In the past few weeks I’ve been
complaining writing about my new issues with food, particularly my lack of appetite, and lack of interest in cooking, but rather than sit idly by, I decided to make myself a great sandwich, and a sandwich is a start. This was no ordinary sandwich though; I was going to make the bread, and get the best ham I’ve ever had.
Though I started the bread Sunday afternoon, I didn’t bake it until Monday. I believe it’s a variation on Jim Lahey’s famous no-knead bread from the Sullivan Street Bakery. It is called no-knead ciabatta, and is very easy, though a two-day process. It produces a delicious bread that will make a noble sandwich. I have prepared carefully for my sandwich, including making a trip to Kensington Quarters to buy the ham. I tried it first at the Eat Retreat Pop-up last June. I figure making a sandwich from bread I baked was a good way to begin my journey back to cooking and enjoying my food.
Making bread is easy, and disproportionally satisfying for the effort involved. I mixed up the dough, which took about ten minutes, then put that into a bowl, covered it and let the yeast do all the hard work. Eighteen hours later I moved it to a cornmeal dusted pan, waited another two hours, and put it into the oven for thirty minutes. The house already smelled yeasty and bread-y this morning, and once it was in the oven, it got better and better. I don’t know if there is anything more gratifying than tearing off a still-warm piece of bread, and slathering it with butter (sorry chocolate).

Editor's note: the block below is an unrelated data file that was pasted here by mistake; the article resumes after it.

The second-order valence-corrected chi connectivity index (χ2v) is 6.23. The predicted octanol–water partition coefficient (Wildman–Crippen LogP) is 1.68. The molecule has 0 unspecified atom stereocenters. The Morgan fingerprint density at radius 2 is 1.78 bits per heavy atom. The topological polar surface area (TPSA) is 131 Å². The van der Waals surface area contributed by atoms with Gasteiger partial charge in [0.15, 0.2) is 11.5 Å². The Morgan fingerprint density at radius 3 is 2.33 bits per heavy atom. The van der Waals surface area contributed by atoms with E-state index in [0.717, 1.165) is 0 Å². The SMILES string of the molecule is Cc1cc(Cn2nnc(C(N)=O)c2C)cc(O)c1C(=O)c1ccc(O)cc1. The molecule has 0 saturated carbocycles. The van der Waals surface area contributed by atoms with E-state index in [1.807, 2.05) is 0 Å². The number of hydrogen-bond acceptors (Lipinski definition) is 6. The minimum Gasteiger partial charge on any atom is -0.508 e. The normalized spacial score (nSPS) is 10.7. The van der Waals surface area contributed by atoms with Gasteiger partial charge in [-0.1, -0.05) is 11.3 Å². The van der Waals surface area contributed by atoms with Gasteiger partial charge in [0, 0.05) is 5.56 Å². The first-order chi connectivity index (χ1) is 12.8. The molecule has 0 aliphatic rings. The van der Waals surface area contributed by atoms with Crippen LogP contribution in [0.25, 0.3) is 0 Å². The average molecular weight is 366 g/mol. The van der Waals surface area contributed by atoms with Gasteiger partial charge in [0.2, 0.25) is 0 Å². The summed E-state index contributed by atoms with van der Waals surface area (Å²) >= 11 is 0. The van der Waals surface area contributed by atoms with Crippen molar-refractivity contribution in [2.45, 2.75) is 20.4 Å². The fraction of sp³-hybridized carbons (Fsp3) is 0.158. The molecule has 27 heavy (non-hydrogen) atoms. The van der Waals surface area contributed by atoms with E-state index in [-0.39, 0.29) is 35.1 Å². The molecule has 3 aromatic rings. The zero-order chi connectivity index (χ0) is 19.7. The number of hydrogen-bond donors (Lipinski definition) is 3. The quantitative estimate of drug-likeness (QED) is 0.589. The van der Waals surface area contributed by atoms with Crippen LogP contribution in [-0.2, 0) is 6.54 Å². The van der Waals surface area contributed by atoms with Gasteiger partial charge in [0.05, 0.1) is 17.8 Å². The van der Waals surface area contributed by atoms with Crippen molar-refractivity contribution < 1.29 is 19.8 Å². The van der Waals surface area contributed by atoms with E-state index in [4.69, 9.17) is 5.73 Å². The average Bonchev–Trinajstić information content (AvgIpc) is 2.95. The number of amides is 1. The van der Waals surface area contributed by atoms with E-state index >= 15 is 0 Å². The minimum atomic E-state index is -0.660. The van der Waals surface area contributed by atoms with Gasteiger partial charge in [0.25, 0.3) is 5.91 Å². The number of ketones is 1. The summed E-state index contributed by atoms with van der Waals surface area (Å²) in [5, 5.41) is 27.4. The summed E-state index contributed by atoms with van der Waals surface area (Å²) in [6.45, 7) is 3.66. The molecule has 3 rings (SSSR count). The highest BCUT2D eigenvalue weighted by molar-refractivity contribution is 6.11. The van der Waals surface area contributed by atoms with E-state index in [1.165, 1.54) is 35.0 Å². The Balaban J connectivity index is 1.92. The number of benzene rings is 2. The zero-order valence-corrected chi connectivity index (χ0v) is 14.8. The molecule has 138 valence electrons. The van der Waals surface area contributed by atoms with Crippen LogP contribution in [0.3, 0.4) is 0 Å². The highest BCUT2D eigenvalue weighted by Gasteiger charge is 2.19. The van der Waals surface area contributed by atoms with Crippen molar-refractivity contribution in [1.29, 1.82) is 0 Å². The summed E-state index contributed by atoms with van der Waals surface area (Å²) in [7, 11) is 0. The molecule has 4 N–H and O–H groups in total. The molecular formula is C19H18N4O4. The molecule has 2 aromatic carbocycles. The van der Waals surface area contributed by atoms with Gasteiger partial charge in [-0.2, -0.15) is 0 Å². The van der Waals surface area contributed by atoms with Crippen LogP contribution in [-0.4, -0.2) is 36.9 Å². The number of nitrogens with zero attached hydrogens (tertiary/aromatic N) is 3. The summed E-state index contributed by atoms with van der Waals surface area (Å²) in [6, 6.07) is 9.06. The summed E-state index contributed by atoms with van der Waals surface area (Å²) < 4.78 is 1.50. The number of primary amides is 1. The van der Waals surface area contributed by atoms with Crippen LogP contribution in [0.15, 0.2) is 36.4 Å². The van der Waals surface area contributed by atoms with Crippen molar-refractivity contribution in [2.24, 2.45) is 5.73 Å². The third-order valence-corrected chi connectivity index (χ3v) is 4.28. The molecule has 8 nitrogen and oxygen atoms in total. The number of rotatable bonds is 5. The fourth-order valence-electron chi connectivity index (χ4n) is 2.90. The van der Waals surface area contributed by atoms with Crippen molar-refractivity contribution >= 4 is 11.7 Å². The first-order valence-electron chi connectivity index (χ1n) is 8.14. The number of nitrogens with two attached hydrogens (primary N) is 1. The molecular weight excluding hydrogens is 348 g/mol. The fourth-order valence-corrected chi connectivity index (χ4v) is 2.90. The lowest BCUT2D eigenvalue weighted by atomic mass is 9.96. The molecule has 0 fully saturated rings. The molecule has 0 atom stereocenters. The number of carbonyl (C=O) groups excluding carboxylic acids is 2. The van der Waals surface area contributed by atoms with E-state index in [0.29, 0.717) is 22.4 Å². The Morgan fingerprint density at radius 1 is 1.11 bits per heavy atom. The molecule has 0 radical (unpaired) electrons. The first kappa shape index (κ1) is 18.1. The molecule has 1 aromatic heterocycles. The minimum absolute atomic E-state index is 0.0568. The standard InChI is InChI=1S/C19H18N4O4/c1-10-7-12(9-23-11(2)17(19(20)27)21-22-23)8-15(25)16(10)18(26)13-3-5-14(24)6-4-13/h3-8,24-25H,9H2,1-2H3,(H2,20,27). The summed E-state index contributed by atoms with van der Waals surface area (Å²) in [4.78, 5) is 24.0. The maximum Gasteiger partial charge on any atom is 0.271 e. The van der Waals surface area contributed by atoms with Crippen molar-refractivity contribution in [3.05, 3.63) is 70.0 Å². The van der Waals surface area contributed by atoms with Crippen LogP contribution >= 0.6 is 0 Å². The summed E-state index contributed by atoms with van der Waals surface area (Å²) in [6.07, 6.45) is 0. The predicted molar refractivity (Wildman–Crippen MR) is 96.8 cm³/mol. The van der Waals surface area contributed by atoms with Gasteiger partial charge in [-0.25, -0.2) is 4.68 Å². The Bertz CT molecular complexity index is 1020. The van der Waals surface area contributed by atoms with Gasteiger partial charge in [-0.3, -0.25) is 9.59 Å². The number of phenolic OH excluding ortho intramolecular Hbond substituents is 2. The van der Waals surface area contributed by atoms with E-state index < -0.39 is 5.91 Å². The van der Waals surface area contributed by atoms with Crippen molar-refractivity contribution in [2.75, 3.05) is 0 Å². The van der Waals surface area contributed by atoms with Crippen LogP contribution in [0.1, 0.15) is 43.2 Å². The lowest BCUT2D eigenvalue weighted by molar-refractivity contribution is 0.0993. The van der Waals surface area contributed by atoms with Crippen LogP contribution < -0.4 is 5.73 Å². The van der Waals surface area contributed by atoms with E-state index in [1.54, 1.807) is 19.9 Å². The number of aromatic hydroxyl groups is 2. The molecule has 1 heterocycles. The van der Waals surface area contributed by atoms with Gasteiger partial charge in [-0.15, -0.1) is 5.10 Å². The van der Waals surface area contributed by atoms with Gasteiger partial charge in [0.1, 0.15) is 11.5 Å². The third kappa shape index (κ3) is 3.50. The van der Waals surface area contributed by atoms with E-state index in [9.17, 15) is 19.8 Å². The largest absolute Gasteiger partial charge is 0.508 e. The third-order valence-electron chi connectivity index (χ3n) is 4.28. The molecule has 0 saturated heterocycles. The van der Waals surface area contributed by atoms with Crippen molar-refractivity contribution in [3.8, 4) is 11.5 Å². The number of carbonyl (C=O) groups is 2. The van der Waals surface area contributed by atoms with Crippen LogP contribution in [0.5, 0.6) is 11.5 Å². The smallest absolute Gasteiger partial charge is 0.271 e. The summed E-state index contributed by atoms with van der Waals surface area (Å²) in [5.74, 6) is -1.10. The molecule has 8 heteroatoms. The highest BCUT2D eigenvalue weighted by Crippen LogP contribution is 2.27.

When I first started working at Whole Foods Market, and life was simpler, my friend Jill who was one of the team leaders in the bakery would come up to the office almost every day with a fresh, hot baguette and a ramekin of butter for anyone nearby to share. It never stopped being a wonderful interruption of whatever we were working on, and it helped create community among the various team leaders sharing that messy, crazy office. If someone did that now they’d risk losing their job, and though I understand the reasoning, I also know what it means in terms of the loss of that community building of literally breaking bread together.
Sadly there was no one but me at my house when the bread came out of the oven, but the goal for this project was a selfish one—to wake my slumbering culinary spirit. I had to wait for the bread to cool enough to tear off a piece, but the waiting allowed me time to anticipate the taste and savor the aromas filling the house. I didn’t want too much; I wanted to want that ham sandwich I’d been planning since yesterday, and I wanted to be hungry for it, and I was. The bread to meat ratio wasn’t perfect, but I wasn’t entering this sandwich into a competition, I just wanted to eat something I had carefully prepared for myself. I put Dijon mustard in the bottom and butter on the top, then layered the ham for maximum flavor, making sure there would be some of the silky fat in every bite.
It was a delicious sandwich, and I did pull out some of the bread from the top piece, but otherwise it was just what I wanted to want. There is plenty of bread left, and I’m sure my daughter will be happy about that. Did this sandwich fix me? Of course not. There isn’t one thing that will fix me, and I’m OK with that. I think the slow road is the best one to take. I’ll be more aware of the choices I make, I’ll be more mindful of how hungry I am, and ideally make better decisions about what I do and don’t eat. I hope I’ll be more inclined to getting back to cooking. I’m not much of a baker, but that’s all I feel like doing, so tomorrow I may make some cookies. But a sandwich was a good start.